Articles | Volume 8, issue 9
Atmos. Meas. Tech., 8, 3555–3562, 2015
Atmos. Meas. Tech., 8, 3555–3562, 2015

Research article 03 Sep 2015

Research article | 03 Sep 2015

Marine boundary layer drizzle properties and their impact on cloud property retrieval

P. Wu, X. Dong, and B. Xi P. Wu et al.
  • Department of Atmospheric Sciences, University of North Dakota, Grand Forks, ND, USA

Abstract. In this study, we retrieve and document drizzle properties, and investigate the impact of drizzle on cloud property retrieval in Dong et al. (2014a) from ground-based measurements at the ARM Azores facility from June 2009 to December 2010. For the selected cloud and drizzle samples, the drizzle occurrence is 42.6 %, with a maximum of 55.8 % in winter and a minimum of 35.6 % in summer. The annual means of drizzle liquid water path LWPd, effective radius rd, and number concentration Nd for the rain (virga) samples are 4.73 (1.25) g m−2, 61.5 (36.4) μm, and 0.38 (0.79) cm−3. The seasonal mean LWPd values are less than 3 % of the LWP values retrieved by the microwave radiometer (MWR). The annual mean differences in cloud-droplet effective radius with and without drizzle are 0.75 and 2.35 %, respectively, for the virga and rain samples. Therefore, we conclude that the impact of drizzle below the cloud base on cloud property retrieval is insignificant for a solar-transmission-based method, but significant for any retrievals using radar reflectivity.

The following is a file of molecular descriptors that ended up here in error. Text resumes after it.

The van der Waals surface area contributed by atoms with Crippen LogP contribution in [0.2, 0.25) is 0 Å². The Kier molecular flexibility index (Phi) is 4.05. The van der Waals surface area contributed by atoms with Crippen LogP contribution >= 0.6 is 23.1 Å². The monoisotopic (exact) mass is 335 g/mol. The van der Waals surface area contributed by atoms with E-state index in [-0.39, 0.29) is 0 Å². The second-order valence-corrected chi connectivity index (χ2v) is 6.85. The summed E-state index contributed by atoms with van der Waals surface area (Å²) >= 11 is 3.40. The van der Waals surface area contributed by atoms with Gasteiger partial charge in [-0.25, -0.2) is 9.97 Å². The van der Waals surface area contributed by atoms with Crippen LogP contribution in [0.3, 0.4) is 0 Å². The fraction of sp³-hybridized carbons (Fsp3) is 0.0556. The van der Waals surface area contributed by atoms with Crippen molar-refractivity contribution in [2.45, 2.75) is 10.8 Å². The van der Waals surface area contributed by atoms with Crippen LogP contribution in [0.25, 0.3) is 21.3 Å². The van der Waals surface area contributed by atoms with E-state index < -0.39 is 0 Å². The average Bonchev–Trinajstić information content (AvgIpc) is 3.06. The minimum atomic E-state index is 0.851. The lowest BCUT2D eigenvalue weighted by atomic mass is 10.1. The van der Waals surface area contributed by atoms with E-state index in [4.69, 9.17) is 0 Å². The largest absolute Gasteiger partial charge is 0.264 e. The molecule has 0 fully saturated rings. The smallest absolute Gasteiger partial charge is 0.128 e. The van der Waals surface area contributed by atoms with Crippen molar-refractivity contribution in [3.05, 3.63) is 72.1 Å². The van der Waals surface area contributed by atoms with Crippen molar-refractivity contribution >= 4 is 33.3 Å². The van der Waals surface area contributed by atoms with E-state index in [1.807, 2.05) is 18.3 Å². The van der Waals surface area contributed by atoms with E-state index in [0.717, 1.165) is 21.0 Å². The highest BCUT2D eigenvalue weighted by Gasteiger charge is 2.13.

Short summary
How does drizzle underneath marine boundary layer (MBL) clouds affect cloud property retrievals? How much liquid water is depleted by virga and rain? To our knowledge, no previous studies have quantitatively estimated the impact of drizzle on cloud property retrievals. Cloud parameterization and radiative transfer modeling researchers will be interested since we give quantitative estimations of drizzle and cloud effective radius, no. concentration, liquid water content, and optical thickness.